sun 23/06/2024

Star Trek Into Darkness | reviews, news & interviews

Star Trek Into Darkness

Star Trek Into Darkness

Lightning doesn't quite strike twice as JJ Abrams returns to the Enterprise

Earthbound: Captain Kirk and his crew have only seconds to save the stricken Enterprise

If JJ Abrams's first shot at reinventing the Star Trek franchise in 2009 was a memorable coup de cinéma, blending a plausible back story with a fresh cast imbued with the spirit of the TV originals, this follow-up is more about consolidation. There's bags of vertiginous interstellar action, retina-scorching 3D effects and earth-in-peril terror, though by the time you totter from the multiplex 130 minutes older, you may be asking yourself where the big payoff went.

Still, to Abrams's credit, his cast is terrific and he wrings more genuine actorly mileage out of them than you might reasonably expect from a summer blockbuster.  Benedict Cumberbatch in Star Trek into DarknessBenedict Cumberbatch (pictured above), who's plastered moodily all over the posters, impresses as the sonorous super-villain and Starfleet renegade going by the name of John Harrison, though aficionados will know by now that his character rings some historic Trek-bells.

Back on the bridge of the Enterprise are Chris Pine as the brash, headstrong young Captain Kirk and Zachary Quinto as a wonderfully quizzical and contrary Spock. Karl Urban recaptures the mannerisms and the portentousness of "Bones" McCoy, Simon Pegg (given generous screen time) lends frenetic wit to Chief Engineer Scotty, and John Cho is the acme of the fledgling Sulu. Zoe Saldana's Uhura (pictured below) overdoes the emotional-empathy vibe, but perhaps she has to as the girlfriend of the glacial Spock.Zoe Saldana in Star Trek into DarknessThe main thrust of the plot concerns Harrison's campaign of bloody vengeance against Starfleet, kicking off with a colossally destructive detonation at a Starfleet facility in London, his motivations dating back to some sketchily-drawn events from Trek mythology. Harrison's onslaught is the cue for Admiral Marcus to dispatch the Enterprise to the Klingon planet of Kronos, where Harrison is hiding out, and terminate him with exceedingly destructive photon torpedoes. An added bonus for the lads is the Admiral's leggy daughter, Carol (Alice Eve).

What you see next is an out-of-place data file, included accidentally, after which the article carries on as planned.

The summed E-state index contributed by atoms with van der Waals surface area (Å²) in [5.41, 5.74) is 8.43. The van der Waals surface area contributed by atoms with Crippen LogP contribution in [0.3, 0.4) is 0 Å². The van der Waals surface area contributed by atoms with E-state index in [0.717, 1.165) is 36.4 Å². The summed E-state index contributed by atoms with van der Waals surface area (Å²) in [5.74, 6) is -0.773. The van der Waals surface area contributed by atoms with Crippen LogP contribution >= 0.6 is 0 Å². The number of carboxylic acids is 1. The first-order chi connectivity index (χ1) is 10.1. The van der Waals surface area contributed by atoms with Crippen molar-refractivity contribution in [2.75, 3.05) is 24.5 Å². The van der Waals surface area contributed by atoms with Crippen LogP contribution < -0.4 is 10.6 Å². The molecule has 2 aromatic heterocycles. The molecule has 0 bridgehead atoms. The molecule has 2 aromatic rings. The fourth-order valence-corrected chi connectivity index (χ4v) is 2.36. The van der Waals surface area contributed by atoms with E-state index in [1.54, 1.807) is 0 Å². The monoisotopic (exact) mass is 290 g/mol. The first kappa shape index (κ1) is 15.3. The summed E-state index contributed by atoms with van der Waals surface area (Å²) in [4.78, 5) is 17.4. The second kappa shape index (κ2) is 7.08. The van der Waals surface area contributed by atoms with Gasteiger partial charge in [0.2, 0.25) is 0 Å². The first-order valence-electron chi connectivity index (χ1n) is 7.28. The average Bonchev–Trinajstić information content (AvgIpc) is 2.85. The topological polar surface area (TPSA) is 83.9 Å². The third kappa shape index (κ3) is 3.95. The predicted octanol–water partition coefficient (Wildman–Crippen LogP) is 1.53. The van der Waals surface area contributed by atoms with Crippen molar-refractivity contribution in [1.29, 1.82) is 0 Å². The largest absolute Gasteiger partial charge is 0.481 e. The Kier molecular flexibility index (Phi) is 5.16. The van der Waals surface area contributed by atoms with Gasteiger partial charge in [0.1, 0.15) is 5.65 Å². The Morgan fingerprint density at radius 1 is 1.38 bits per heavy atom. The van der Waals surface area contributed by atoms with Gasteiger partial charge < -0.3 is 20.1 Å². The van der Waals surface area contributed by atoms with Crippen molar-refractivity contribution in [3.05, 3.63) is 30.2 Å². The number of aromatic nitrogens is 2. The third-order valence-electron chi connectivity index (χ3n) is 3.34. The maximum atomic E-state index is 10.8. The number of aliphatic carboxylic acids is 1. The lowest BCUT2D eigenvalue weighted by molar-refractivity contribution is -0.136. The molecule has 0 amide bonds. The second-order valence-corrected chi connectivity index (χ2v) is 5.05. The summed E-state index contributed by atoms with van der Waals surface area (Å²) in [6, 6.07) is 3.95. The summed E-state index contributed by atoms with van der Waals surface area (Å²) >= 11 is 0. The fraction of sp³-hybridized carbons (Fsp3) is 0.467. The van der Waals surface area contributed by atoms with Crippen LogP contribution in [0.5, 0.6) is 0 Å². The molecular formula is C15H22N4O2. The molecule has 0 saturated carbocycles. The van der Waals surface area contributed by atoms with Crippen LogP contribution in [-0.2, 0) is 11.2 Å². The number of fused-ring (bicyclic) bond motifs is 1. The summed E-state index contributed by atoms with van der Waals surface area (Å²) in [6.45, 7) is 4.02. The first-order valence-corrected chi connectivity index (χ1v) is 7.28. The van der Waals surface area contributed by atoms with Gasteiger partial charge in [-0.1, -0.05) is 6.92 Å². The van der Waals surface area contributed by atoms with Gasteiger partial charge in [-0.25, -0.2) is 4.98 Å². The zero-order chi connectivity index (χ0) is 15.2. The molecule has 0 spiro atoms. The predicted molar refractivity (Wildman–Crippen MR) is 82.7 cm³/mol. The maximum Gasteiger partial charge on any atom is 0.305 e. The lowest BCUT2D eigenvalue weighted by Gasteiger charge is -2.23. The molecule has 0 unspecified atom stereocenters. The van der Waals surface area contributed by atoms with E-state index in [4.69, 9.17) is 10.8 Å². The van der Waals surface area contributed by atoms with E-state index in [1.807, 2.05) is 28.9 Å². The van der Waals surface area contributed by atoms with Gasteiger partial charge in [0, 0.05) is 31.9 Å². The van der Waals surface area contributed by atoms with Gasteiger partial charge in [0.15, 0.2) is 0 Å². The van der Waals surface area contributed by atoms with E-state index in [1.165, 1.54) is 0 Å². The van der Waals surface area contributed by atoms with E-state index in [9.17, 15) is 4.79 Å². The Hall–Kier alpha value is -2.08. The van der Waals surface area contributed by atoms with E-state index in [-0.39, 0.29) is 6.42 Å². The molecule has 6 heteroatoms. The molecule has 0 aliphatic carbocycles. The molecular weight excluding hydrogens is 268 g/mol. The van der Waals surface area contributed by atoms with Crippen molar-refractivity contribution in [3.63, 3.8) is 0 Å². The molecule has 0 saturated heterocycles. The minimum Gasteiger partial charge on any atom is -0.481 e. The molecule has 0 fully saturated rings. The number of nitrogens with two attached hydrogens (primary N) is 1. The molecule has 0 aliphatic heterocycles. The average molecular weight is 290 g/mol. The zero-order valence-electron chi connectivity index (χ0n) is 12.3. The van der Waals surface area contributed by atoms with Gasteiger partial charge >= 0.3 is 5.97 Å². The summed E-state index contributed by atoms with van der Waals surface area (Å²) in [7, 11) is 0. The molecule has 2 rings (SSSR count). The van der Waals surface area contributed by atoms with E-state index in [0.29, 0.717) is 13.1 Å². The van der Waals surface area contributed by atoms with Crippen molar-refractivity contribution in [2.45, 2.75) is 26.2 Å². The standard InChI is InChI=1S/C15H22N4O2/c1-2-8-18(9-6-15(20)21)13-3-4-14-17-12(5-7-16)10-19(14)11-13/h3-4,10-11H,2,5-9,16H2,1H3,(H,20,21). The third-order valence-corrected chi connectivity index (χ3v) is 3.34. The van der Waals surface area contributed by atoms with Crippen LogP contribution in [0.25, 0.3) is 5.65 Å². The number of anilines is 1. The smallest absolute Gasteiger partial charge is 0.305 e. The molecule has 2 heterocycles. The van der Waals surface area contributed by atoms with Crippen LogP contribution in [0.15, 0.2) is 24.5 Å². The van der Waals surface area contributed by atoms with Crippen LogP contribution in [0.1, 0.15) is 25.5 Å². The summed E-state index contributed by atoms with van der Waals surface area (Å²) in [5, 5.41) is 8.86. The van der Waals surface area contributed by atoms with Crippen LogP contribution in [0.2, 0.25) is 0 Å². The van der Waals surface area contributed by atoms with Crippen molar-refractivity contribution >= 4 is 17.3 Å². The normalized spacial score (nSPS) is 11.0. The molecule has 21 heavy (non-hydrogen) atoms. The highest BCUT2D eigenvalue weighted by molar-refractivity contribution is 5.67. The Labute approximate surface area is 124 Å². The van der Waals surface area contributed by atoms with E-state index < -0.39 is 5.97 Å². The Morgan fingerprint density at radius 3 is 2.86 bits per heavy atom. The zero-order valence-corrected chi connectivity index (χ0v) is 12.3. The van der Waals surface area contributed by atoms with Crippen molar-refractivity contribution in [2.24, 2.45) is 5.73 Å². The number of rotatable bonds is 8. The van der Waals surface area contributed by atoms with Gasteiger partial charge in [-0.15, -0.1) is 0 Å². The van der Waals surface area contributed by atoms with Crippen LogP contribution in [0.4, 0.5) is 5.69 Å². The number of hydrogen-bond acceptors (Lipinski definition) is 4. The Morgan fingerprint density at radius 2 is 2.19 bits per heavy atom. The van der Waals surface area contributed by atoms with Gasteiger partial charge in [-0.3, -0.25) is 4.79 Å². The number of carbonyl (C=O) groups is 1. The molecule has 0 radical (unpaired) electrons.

Marcus, played by Mr RoboCop himself, Peter Weller, is an intriguing addition to the Trek universe, since he's an unregenerate hawkish neo-con. Ever since Gene Roddenberry created it, Star Trek has radiated an aura of touchy-feely space-hippiedom, in which all cultures, however grotesque, deserve respect and understanding. This theme is reprised in the film's opening set-piece, in which the Enterprise is saving the planet Nibiru and its picturesquely yellow-mud-painted tribespeople from being obliterated by a volcanic cataclysm. In rescuing Spock from the molten lava, Kirk breaches the "Prime Directive" whereby developing civilisations mustn't be freaked out by seeing futuristic technology in action. Kirk (pictured below with Spock) is temporarily relieved of his command for this gross indiscretion.Star Trek into DarknessMarcus, however, will have no truck with this intergalactic wishy-washiness and aims to make Starfleet ready for war, setting an example by buzzing around the universe in his customised giant black Starship bristling with state-of-the-art weaponry. Weller's performance has more than a touch of Richard Widmark at his most irascible.

As you may suspect, not everybody's motives are pure (no spoilers here, pal) and things (and the contents of things) are not what they seem, although connoisseurs of the Star Trek movie franchise may find themselves experiencing a frisson of deja vu before the final credits roll. Into Darkness is an enjoyably solid effort, but it suffers from a lack of the innovation and inspiration of its predecessor (or indeed of Abrams's best work on TV). Spreading yourself a little thin, JJ?

Benedict Cumberbatch impresses as the sonorous super-villain and Starfleet renegade going by the name of John Harrison


Editor Rating: 
Average: 3 (1 vote)

Share this article

Add comment

Subscribe to

Thank you for continuing to read our work on For unlimited access to every article in its entirety, including our archive of more than 15,000 pieces, we're asking for £5 per month or £40 per year. We feel it's a very good deal, and hope you do too.

To take a subscription now simply click here.

And if you're looking for that extra gift for a friend or family member, why not treat them to a gift subscription?


Get a weekly digest of our critical highlights in your inbox each Thursday!

Simply enter your email address in the box below

View previous newsletters